Within 24 hours of being involved in a car accident, you may be asked to provide a statement to the police or to your insurance company. However, in the excitement and carnage of the crash, you may have forgotten key details that you now wish to bring to light. Can you change your initial statement and still win your case?
It Depends On What You Add to Your Statement
It is not uncommon for someone who has been in a car accident to forget certain details or simply not know how the accident happened. For instance, you could have been blindsided by a car that had been hit by another vehicle or been hit from behind and saw nothing. If you want to add to your statement to add details that you may have remembered after seeing photos or video of the crash, it shouldn’t hurt your case all that much. As long as your story doesn’t change too much, there shouldn’t be anything to attack at trial or during negotiation talks.
The Facts of the Case Determine Who Wins or Loses
For the most part, it doesn’t really matter what you say as long as the facts demonstrate that you were not the one who caused the crash. If you say that you don’t recall whether or not the other driver was on a cell phone, it may not matter if a cell phone is found at the scene and records indicate that a call was made seconds earlier. It also wouldn’t matter if you said that you couldn’t remember how fast the driver was going at the time of the crash if tire marks indicate how fast the vehicle that hit you was traveling.
A Jury Might Understand Why You Changed Your Story
Some people are rather detail oriented or feel like it is their job to be as truthful as possible. If someone believed that it might hurt the case to lie to the police or to an insurance company, he or she may keep altering and modifying his or her statement each time a possible new fact or aspect of the crash came to mind. Your attorney will do everything possible to portray you as someone who was trying to be respectful of the legal process and just attempting to be as helpful as possible.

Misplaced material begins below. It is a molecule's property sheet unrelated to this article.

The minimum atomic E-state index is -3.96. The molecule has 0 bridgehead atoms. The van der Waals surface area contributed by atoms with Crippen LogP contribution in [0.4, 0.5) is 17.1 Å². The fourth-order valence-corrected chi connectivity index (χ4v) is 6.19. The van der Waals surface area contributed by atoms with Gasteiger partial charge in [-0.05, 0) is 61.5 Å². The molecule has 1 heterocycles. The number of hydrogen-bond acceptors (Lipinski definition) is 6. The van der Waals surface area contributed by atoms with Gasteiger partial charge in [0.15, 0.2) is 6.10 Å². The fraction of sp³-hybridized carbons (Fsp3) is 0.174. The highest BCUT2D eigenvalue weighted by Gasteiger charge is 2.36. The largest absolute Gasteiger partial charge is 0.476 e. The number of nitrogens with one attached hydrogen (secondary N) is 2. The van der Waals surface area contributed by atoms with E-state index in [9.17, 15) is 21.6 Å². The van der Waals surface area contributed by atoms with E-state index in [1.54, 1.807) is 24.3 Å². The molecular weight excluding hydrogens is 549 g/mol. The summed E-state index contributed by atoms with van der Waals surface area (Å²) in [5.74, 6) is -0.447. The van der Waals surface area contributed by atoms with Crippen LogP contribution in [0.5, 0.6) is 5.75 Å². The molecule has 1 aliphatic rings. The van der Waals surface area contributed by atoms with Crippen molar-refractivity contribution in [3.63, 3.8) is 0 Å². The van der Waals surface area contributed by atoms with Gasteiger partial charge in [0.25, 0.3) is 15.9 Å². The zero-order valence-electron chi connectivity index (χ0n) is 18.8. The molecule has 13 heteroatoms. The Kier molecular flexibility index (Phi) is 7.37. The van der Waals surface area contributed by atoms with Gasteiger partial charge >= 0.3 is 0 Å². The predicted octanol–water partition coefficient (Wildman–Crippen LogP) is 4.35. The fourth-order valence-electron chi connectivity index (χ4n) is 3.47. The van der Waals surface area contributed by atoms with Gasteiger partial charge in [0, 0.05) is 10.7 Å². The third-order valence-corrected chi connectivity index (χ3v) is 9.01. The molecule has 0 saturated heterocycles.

Your Statement May Be Struck Anyway
Once you have an attorney, you are no longer obligated to talk to anyone about the accident outside of court. If you have already made a statement, it may be possible to have it suppressed from the record, which means any future statement that you make will be considered as your first and only official one. In the event that your testimony outside of court is stuck or sealed, it generally cannot be used as evidence or even mentioned as a basis to sway a jury.
It May Be Best to Tell the Truth
In some cases, it may be better to give a complete statement as opposed to leaving portions of the story out. For instance, if you forgot to mention that you were on your cell phone or that you were speeding at the time of the accident, it could hurt you more than if you simply admitted it at first.
Remember, using a cell phone via a hands-free kit is generally legal, which means you don’t necessarily admit guilt or imply that you were liable by saying so. Furthermore, if you admit that you were speeding or were otherwise distracted at the time of a crash, it may not matter if you were hit by a wrong way driver. In such a scenario, there would have been nothing that you did to either contribute to or avoid the crash from happening.
Yes, it is possible to win a case after you change your initial statement. Typically, a jury will take into account all the facts of the case and use state law to make a decision in your case. In the event that you are partially liable, it won’t stop you from collecting significant compensation that will make it easier to pay medical bills or provide for your family going forward.
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